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Discussion Starter · #1 ·
These are the things I've learned that seem like really important things I wish I new right away.

Don't buy cheap CIS systems on ebay. (might have needed a chip resetter and that's why it didn't work)

You need a chip resetter in most cases in order to refill your cartridges.

When your done pressing a dark iron all, turn the backing sheet that you pulled off, over and press again(shiny side down) and it will give a glossy look

To help line up designs, fold and press a line to help position your work.

Use a laser(just read this) to help line up your design.

dark transfers are basically white and will be the only way you can get white in your design.

Light transfers have no white on them and you have to remember to mirror your image.

If you buy clipart&more from IMSI you can get a year free at clipart.com which is a $159 subscription if you make your own designs.

epson.com sells ink and refurbished printers for a good resonable price.

This is the best forum to learn from others!
 

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Hi Stephanie, welcome to the forums. Thanks for posting what you have learned, I am sure it will help others :) Keep up the good work.
 

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thanks for the post Stephanie, I would like to add the best alignment tools I have used (over 13 yrs in the business) is the teesquareit and the Logo it sold by www.heatpressessentials.com . Badlou has made 2 great tools that every person doing transfers of any kind should have. ...... JB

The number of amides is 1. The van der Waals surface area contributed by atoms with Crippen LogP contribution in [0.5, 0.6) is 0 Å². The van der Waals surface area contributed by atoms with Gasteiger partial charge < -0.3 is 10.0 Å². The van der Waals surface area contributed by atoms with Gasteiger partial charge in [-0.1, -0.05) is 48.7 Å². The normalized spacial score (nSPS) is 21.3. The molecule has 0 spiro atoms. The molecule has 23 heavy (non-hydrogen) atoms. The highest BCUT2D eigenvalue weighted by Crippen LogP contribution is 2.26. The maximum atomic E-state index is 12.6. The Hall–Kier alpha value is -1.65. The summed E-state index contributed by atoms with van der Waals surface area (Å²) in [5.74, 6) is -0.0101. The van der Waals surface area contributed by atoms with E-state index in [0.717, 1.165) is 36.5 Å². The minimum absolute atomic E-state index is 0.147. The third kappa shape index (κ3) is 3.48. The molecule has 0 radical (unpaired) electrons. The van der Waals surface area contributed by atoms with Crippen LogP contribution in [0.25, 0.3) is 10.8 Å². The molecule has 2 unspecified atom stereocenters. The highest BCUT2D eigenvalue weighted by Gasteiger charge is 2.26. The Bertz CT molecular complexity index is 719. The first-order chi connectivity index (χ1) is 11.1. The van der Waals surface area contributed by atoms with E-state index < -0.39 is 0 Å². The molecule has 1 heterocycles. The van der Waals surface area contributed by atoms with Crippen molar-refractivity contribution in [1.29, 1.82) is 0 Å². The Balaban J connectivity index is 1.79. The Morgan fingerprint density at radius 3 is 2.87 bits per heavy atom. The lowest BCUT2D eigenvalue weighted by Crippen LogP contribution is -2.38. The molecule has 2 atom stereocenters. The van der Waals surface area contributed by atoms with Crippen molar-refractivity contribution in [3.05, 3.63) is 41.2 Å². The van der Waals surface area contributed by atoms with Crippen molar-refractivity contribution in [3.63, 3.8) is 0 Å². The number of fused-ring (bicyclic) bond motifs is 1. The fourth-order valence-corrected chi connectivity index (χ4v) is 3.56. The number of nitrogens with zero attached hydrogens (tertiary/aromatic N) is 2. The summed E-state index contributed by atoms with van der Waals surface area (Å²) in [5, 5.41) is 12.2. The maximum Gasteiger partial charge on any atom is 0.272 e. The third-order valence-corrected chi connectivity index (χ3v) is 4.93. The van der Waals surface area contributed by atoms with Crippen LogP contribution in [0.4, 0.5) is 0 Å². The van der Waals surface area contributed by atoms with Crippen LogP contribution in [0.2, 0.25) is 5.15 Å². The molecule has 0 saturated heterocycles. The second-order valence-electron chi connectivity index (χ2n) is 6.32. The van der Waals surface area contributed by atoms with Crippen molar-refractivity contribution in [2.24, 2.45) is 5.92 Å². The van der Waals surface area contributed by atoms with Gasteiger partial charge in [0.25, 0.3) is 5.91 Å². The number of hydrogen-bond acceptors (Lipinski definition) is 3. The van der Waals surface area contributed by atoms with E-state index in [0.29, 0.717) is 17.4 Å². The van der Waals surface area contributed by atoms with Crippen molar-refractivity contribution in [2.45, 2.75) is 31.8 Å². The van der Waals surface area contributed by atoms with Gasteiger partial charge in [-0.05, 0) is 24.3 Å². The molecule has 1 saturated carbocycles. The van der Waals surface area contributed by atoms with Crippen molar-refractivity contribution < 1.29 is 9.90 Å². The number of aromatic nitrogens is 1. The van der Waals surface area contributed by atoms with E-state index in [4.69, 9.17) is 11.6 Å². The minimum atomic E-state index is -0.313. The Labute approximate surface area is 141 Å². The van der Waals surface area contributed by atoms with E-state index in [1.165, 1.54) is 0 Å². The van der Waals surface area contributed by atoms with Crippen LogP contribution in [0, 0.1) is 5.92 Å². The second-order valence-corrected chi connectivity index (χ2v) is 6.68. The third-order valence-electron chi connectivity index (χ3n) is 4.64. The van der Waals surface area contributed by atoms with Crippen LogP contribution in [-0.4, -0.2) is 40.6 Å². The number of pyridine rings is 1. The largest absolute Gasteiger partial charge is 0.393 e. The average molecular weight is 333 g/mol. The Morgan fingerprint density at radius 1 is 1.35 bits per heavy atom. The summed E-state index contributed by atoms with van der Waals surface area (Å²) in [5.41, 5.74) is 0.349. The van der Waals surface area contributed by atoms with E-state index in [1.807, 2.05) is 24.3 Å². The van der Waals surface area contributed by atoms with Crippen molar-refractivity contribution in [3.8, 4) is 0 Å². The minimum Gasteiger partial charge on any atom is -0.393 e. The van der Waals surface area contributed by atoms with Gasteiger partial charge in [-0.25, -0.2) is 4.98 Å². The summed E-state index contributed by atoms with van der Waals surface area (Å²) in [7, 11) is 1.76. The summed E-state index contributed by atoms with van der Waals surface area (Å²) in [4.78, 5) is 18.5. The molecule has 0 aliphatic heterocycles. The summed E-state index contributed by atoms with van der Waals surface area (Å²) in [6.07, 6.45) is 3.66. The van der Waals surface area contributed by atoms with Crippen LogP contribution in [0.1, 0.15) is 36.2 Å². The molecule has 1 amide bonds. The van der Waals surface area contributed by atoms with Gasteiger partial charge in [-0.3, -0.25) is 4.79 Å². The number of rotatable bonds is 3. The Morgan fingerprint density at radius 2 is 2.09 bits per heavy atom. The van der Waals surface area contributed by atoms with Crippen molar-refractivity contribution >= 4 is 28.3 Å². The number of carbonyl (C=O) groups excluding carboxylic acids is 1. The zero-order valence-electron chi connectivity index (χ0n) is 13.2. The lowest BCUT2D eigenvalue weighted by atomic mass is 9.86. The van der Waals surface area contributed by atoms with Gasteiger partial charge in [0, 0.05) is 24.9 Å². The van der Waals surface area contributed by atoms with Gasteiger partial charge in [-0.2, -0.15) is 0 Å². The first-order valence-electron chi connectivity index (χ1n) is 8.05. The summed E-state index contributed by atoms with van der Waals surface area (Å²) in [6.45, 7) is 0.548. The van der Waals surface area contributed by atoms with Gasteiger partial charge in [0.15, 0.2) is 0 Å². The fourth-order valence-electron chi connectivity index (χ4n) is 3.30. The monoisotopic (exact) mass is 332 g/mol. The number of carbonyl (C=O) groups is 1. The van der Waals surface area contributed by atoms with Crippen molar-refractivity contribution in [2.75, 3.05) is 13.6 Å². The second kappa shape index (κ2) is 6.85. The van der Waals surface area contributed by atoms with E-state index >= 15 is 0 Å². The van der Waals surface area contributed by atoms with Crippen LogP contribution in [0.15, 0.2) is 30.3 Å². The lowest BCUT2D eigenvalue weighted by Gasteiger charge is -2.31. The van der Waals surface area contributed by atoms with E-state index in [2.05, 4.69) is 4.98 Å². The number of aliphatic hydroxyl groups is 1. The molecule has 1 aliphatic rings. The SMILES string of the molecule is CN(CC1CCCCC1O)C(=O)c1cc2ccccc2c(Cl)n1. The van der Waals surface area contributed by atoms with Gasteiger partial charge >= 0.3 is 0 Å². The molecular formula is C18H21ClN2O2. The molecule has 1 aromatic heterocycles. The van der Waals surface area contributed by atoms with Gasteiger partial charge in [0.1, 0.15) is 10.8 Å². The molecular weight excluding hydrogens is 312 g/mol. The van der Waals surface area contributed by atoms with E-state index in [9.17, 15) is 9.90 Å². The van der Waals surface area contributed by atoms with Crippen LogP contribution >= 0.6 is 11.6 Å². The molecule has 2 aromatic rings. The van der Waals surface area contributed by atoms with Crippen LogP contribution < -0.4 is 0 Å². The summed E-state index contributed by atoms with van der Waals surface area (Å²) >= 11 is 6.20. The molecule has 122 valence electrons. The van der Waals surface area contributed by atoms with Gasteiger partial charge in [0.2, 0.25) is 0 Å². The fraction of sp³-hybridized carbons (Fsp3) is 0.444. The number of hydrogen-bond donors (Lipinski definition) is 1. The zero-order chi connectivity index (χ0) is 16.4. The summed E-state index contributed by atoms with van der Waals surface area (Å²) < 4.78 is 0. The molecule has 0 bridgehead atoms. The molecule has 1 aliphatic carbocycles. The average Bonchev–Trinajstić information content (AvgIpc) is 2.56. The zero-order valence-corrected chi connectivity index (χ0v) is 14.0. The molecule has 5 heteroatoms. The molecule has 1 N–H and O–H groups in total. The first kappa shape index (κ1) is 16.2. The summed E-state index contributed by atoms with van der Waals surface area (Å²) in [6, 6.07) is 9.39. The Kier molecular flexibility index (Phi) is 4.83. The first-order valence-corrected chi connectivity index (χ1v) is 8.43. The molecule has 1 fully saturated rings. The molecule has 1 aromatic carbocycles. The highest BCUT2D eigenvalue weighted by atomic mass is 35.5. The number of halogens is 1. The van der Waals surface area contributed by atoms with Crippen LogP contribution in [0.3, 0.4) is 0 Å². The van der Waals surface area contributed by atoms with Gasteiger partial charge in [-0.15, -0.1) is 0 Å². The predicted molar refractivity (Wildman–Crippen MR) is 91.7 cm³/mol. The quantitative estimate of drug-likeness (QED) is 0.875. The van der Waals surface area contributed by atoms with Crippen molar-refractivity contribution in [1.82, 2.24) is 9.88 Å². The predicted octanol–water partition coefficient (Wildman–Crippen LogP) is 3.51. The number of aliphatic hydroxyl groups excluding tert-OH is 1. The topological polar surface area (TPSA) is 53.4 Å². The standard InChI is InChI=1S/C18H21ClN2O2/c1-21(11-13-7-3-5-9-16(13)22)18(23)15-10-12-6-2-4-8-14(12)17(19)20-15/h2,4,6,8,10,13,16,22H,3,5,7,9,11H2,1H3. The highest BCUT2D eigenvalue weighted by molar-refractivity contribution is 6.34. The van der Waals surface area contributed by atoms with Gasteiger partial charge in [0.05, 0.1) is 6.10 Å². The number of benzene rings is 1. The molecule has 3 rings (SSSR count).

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When your done pressing a dark iron all, turn the backing sheet that you pulled off, over and press again(shiny side down) and it will give a glossy look
This is interesting. Do you mean the transfer paper that the Ironall Dark comes on, the travels through the printer with it? That would mean no need for Dazzle Trans? I'd like to try this, I just need to know for sure if that's what you mean. Thanks so much. :)

PS: Don't forget pre-press the shirt to remove moisture, and to stretch your shirt after the first press and re-press it for a few seconds.

tyblossom said:
To help line up designs, fold and press a line to help position your work.

Use a laser(just read this) to help line up your design.
In addition to those and what JB mentioned, the tool I use is from Walmart, a June Taylor Fringe Cut. It only cost me $11, and it is lined and numbered. After I posted that somewhere a few others said they use it, too. :)

The laser seemed interesting to me as well, but I got a bit confused when they brought 2 into the mix... lol. :D